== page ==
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|LDEQ Accident Number
|Point Source(s)||Notes||Amount of Release|
|South Flare||Cause: Power interruption to units. Shut down units due to the safety procedures that caused smoke to be released at South Flare.|
Notes: RQ not exceeded. Followed operations to secure and re-start the units.Sulfur Recovery Units remained online throughout.Power interruption cause is under investigation.
|Sulfur Dioxide: 235.0 pounds|
|North and South Flares||Cause: Refinery experience a total loss of electrical power. A transfer switch located in the Entergy substation next to the refinery shorted out and tripped both incoming electrical feeders to the refinery. Immediately following there was significant flaring from both the North and South flares. Power was restored after about 90 minutes. The majority of units were back in stable operation by 04/14/12|
Notes: Complaint received: On 4/11 at 5:05 am was large dark orange flaring. On 4/12 at 5:12 am was high flare bluish in color. Had been observing a substantial amount of flaring for approximately a month and all of them other than the flare observed on 4/12 have been dark orange. Flares occuring during daylight have black trails associated with them. Cannot tell in the dark if these trails are present. At 6:00-615 am the flare goes into idle mode. The last time a blue flame was observed was when Murphy was using a high jet system. Surveillance conducted in the area on 4/17/12 states that a large flare or smoke was not observed at this time. All equipment in the refinery was shut down, including the process units, steam boilers and instrument and plant air compressors. Power was restored after about 90 minutes. Once power was restored efforts were begun to restart refinery utility systems in preparation for a sequential startup of the process units. Immediately following the loss of power was significant flaring from both the North and South flares. Flaring dissipated once pressures in the unites were stabilized but some flaring did continue. Due to all boilers in the plant having to be shut down, it was not possible to provide steam to the flares so the flares did smoke even when the hydrocarbon flow rates tot he flares were moderate to minimal. Once the boilers were restarted and steam system pressures were adequate, steam flows to the flares were re-established and the smoking was eliminated. Individual unit startups occurred during the following days. On occasions during the startup period, steam relief valves did relieve to the atmosphere causing noise conditions noticeable off site. These steam relief valve events were primarily the results of the changing demands on the steam systems as they worked through the startup process.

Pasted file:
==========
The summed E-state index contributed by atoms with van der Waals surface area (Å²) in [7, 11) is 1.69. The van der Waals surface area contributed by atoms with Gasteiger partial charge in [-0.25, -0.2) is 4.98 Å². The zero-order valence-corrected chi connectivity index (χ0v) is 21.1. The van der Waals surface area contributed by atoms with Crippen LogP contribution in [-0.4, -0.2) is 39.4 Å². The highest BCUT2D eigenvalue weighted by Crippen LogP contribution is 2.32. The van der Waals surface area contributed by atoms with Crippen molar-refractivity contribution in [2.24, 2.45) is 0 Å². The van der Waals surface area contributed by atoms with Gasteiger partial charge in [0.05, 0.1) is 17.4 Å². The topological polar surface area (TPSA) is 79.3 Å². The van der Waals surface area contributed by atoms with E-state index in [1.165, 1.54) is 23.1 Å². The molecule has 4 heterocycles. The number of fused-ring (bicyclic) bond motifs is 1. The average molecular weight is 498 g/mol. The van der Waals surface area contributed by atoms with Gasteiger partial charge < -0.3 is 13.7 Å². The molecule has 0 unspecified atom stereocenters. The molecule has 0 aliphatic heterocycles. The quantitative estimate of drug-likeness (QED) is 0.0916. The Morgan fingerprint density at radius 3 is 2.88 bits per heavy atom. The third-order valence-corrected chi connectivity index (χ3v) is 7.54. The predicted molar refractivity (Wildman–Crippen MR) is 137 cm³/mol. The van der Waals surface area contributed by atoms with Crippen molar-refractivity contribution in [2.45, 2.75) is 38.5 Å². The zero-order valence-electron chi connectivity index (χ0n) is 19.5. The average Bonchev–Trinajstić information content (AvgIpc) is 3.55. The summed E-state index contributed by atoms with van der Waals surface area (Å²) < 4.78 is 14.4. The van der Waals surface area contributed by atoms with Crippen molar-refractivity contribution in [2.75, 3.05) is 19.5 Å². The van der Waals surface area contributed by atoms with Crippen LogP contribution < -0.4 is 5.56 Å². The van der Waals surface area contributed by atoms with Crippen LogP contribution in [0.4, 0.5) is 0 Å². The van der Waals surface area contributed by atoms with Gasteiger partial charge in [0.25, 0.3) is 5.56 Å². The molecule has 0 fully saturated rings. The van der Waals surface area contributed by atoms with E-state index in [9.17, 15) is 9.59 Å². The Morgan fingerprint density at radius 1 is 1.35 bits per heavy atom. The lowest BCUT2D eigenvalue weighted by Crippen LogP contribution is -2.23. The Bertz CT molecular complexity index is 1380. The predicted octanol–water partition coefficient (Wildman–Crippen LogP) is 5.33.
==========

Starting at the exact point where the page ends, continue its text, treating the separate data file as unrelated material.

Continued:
|North Flare & South Flare|
North Flare, South Flare, #2 SRU Incinerator, #3 SRU Incinerator
|Cause: The root cause of the event was found to be equipment failure at the Entergy substation adjacent to the refinery. Due to a total power interruption at the refinery, units underwent safety shutdowns, which included venting high rates of gases to the North Flare and the South Flare. There were periods of excess opacity at both flares, as there was no controlling steam available. The boilers were also affected by the power outage. As startups proceeded, the refinery experienced some noise from relief valves and some additional sulfur dioxide emissions at the North Flare.
Entergy reported that the power interruption was caused by a severe electrical fault at a 13.8 kV tie breaker at the Meraux Substation. Entergy found no evidence to support a definitive root cause. There was some evidence of bird nesting in the immediate area of the fault.|
Notes: The refinery shut down all units, per written procedures. Once power was restored to the refiner, the refinery assessed and methodically restarted each unit. The refinery received one citizen complaint for odor during this event.
Sulfur Dioxide: 15,199.0 pounds
Hydrogen Sulfide: 135.0 pounds
|South Flare; #3 SRU; Area 1 Fuel Drum: Boiler B-7, Boiler TB-01, MDH Heaters; Area 2 Fuel Drum: Reformer Charge Heater; Hydrocracker Boilers Fuel Drum: Boiler B-5, Boiler B-6|
South Flare; #3 SRU; Area 2 Fuel Drum: Reformer Charge Heater
|Cause: On April 5, 2013 at approximately 08:47, Valero experienced excess emissions of Sulfur Dioxide and Hydrogen Sulfide at the South Flare, the #3 Sulfur Recovery Unit (SRU), and several refinery fuel gas fired sources due to a loss of power to the refinery's Distributed Control System (DCS). The DCS is a computerized system used to monitor and control the refinery process units.